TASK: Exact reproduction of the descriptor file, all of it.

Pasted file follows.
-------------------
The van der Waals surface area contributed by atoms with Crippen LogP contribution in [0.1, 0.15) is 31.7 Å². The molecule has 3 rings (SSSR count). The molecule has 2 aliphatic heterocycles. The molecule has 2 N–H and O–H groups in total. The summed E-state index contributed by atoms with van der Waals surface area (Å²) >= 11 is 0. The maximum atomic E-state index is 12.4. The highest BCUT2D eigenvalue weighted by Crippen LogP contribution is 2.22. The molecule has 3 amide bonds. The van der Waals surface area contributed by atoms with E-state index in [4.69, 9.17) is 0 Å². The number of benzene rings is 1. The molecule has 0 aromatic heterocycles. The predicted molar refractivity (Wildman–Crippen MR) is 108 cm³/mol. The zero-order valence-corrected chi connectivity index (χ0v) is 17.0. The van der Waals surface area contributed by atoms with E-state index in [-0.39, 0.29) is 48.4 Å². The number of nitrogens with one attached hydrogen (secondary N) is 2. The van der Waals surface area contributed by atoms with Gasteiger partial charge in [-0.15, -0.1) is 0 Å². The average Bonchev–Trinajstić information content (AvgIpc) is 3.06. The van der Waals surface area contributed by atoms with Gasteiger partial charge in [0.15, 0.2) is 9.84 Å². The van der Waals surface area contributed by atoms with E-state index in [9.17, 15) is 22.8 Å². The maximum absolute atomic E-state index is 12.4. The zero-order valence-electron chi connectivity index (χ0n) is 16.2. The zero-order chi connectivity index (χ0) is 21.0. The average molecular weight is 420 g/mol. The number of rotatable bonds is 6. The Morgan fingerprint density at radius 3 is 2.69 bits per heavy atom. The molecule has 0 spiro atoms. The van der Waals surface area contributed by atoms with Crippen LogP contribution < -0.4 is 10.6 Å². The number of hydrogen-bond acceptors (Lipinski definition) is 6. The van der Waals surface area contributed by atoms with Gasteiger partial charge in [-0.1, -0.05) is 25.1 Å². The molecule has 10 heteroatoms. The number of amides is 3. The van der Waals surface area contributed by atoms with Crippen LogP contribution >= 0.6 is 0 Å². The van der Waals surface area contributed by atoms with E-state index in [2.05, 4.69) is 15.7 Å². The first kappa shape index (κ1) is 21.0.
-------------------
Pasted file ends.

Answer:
The van der Waals surface area contributed by atoms with Crippen LogP contribution in [0.1, 0.15) is 31.7 Å². The molecule has 3 rings (SSSR count). The molecule has 2 aliphatic heterocycles. The molecule has 2 N–H and O–H groups in total. The summed E-state index contributed by atoms with van der Waals surface area (Å²) >= 11 is 0. The maximum atomic E-state index is 12.4. The highest BCUT2D eigenvalue weighted by Crippen LogP contribution is 2.22. The molecule has 3 amide bonds. The van der Waals surface area contributed by atoms with E-state index in [4.69, 9.17) is 0 Å². The number of benzene rings is 1. The molecule has 0 aromatic heterocycles. The predicted molar refractivity (Wildman–Crippen MR) is 108 cm³/mol. The zero-order valence-corrected chi connectivity index (χ0v) is 17.0. The van der Waals surface area contributed by atoms with E-state index in [-0.39, 0.29) is 48.4 Å². The number of nitrogens with one attached hydrogen (secondary N) is 2. The van der Waals surface area contributed by atoms with Gasteiger partial charge in [-0.15, -0.1) is 0 Å². The average Bonchev–Trinajstić information content (AvgIpc) is 3.06. The van der Waals surface area contributed by atoms with Gasteiger partial charge in [0.15, 0.2) is 9.84 Å². The van der Waals surface area contributed by atoms with E-state index in [9.17, 15) is 22.8 Å². The maximum absolute atomic E-state index is 12.4. The zero-order valence-electron chi connectivity index (χ0n) is 16.2. The zero-order chi connectivity index (χ0) is 21.0. The average molecular weight is 420 g/mol. The number of rotatable bonds is 6. The Morgan fingerprint density at radius 3 is 2.69 bits per heavy atom. The molecule has 0 spiro atoms. The van der Waals surface area contributed by atoms with Crippen LogP contribution < -0.4 is 10.6 Å². The number of hydrogen-bond acceptors (Lipinski definition) is 6. The van der Waals surface area contributed by atoms with Gasteiger partial charge in [-0.1, -0.05) is 25.1 Å². The molecule has 10 heteroatoms. The number of amides is 3. The van der Waals surface area contributed by atoms with Crippen LogP contribution >= 0.6 is 0 Å². The van der Waals surface area contributed by atoms with E-state index in [2.05, 4.69) is 15.7 Å². The first kappa shape index (κ1) is 21.0.